Potential cases of FTC were screened for with the assistance of Health Information Management at LHSC using two ICD-10 codes: Z73.9 (“problems related to life-management difficulty, unspecified”) and Z73.89 (“other problems related to life-management difficulty”). Screened charts were then reviewed, with a case of FTC defined in one of three ways: 1) FTC was used as the admission diagnosis on the electronic medical record (EMR), 2) FTC was used in the admission note as a descriptor of the patient’s presentation, or 3) FTC was listed as an issue in the assessment. For the control group, 95 patients in the same age range were chosen randomly using SPSS.
This study was reviewed and approved by the Research Ethics Board at Western University (Project ID: 111924) and the Lawson Health Research Institute (R-18–393). The need for informed consent from patients was waived because this study was a retrospective chart review and posed no risk to patients.
We developed a data collection tool to collect variables from both the electronic and paper charts. Baseline characteristics for all patients were collected, including demographics, living arrangements, the presence of professional (nursing or PSW) supports, functional status, mobility status, and gait aid use. Geriatric syndromes were recorded including a history of falls, dementia, and urinary incontinence. The Clinical Frailty Scale (CFS) was estimated, if the information was available, using the patient’s functional and mobility status, with frailty defined as a CFS ≥ 5.(12)
In recording the medical history, chronic comorbidities were defined as longstanding conditions, while previous surgeries or remote diagnoses with no sequelae were not counted (i.e., previous GI bleed, cataract surgery or breast lumpectomy). Comorbidities were also measured using the Charlson Comorbidity Index. Chronic medications were counted using the admission medication reconciliation and included prescription medications and regularly scheduled over-the-counter (OTC) medications such as ASA or Vitamin D. Medications not included were OTC medications recorded as PRN, eye drops, topical ointments, and nasal sprays. Rehospitalization was defined as the admission occurring within seven days after discharge from an inpatient stay or emergency room visit.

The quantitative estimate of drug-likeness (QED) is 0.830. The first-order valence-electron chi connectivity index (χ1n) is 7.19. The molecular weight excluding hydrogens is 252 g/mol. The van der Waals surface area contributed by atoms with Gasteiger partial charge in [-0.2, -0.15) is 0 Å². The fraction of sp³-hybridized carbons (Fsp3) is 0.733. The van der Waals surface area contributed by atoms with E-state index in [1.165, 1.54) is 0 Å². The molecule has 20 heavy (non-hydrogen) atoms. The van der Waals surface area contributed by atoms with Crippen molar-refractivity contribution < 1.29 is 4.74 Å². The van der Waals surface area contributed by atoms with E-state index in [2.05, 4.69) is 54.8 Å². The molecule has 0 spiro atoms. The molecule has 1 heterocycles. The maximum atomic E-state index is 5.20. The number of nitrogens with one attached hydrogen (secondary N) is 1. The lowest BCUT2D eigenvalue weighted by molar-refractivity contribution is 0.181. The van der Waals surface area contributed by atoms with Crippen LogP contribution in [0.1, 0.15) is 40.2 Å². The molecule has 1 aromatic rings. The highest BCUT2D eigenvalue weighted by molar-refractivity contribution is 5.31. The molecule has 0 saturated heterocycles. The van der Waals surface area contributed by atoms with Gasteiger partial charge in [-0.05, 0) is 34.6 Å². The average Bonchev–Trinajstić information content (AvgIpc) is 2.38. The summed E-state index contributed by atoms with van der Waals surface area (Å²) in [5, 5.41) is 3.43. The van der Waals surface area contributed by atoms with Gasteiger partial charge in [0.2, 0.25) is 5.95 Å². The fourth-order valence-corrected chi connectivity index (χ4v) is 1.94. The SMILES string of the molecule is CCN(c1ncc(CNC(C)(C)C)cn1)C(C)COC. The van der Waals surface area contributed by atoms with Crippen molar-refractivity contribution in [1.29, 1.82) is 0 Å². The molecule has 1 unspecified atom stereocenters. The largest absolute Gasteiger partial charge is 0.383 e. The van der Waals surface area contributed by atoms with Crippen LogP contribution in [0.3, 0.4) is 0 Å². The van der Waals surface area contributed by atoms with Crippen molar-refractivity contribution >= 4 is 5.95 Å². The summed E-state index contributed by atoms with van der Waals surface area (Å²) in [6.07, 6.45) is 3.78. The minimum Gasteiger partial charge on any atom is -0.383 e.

To identify how many cases were required for this study, a power analysis with binary predictors was completed. Using a power of 0.8 and an alpha of 0.05, a two-tailed test showed that a sample of 190 was required. Statistical analysis was completed with SPSS Version 25.0. Means and standard deviations (± SD) were calculated for all continuous variables, and percentages were provided for all categorical variables. Independent t-test with Bonferroni corrections was used to compare receiving a label of FTC between continuous variables. The association of categorical variables to FTC label was assessed using Pearson’s χ2 tests with continuity corrections to account for sample size. Crude odds ratios (cOR) with 95% CI were calculated for all categorical variables using contingency tables. Multivariable logistic regression was performed to identify key variables significantly associated with the FTC label and calculate adjusted odds ratios (aOR) with 95% CI. The adequacy of the model was assessed using the Hosmer-Lemeshow goodness of fit test.
Using the two ICD-10 codes to screen for potential FTC cases from the two-year study period, there were 149 patients meeting the age criteria. After chart review, 95 of these cases met one of the three criteria for FTC, as defined above. One chart was not available for review in health records. Of the 95 randomly selected non-FTC controls, four were found to meet the criteria for FTC and included in the FTC group. Five charts were not available for review in health records. This resulted in a total of 99 FTC cases and 86 age-matched controls to be included in the study (Figure 1).
FIGURE 1 Flow diagram of FTC cases and controls
Patient and admission characteristics are summarized in Table 1. The mean overall age was 84.1(± SD 7.9) years, with females making up 57.8% of the study population. The place of residence before admission was an independent dwelling for 73.5%. Patients living alone made up 45.9%. Assistance with basic ADLs and IADLs was required in 57.8% and 78.9% of the population, respectively. Before admission, 18.9% of patients mobilized independently, and 58.4% used a walker. There was a documented history of dementia in 23.2%, falls in 41.1%, and urinary incontinence in 35.1%. Applying the CFS, 80.0% met the criteria for frailty. The mean number of chronic comorbidities was 6.7(± SD 2.5) and the mean Charlson Comorbidity Index 6.03(± SD 2.2). The mean number of chronic medications was 8.5(± SD 4.1). History of discharge from the hospital or ED in the seven days prior to admission was present in 29.2%.